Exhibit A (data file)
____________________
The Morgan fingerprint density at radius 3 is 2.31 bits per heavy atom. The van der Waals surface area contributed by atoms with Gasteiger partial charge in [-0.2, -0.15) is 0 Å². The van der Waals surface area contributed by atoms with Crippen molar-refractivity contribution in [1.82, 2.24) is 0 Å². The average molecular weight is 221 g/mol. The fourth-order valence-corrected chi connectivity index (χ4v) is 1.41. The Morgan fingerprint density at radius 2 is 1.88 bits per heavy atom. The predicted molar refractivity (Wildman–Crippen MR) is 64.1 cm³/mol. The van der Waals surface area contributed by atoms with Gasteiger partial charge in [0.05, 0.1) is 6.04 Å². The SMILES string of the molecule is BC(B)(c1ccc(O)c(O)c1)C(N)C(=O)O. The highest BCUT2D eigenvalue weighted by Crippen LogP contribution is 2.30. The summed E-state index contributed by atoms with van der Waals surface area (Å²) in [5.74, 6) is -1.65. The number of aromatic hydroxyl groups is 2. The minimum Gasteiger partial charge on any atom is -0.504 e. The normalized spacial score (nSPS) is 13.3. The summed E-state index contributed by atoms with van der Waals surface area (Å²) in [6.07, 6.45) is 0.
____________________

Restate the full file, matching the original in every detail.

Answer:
The Morgan fingerprint density at radius 3 is 2.31 bits per heavy atom. The van der Waals surface area contributed by atoms with Gasteiger partial charge in [-0.2, -0.15) is 0 Å². The van der Waals surface area contributed by atoms with Crippen molar-refractivity contribution in [1.82, 2.24) is 0 Å². The average molecular weight is 221 g/mol. The fourth-order valence-corrected chi connectivity index (χ4v) is 1.41. The Morgan fingerprint density at radius 2 is 1.88 bits per heavy atom. The predicted molar refractivity (Wildman–Crippen MR) is 64.1 cm³/mol. The van der Waals surface area contributed by atoms with Gasteiger partial charge in [0.05, 0.1) is 6.04 Å². The SMILES string of the molecule is BC(B)(c1ccc(O)c(O)c1)C(N)C(=O)O. The highest BCUT2D eigenvalue weighted by Crippen LogP contribution is 2.30. The summed E-state index contributed by atoms with van der Waals surface area (Å²) in [5.74, 6) is -1.65. The number of aromatic hydroxyl groups is 2. The minimum Gasteiger partial charge on any atom is -0.504 e. The normalized spacial score (nSPS) is 13.3. The summed E-state index contributed by atoms with van der Waals surface area (Å²) in [6.07, 6.45) is 0.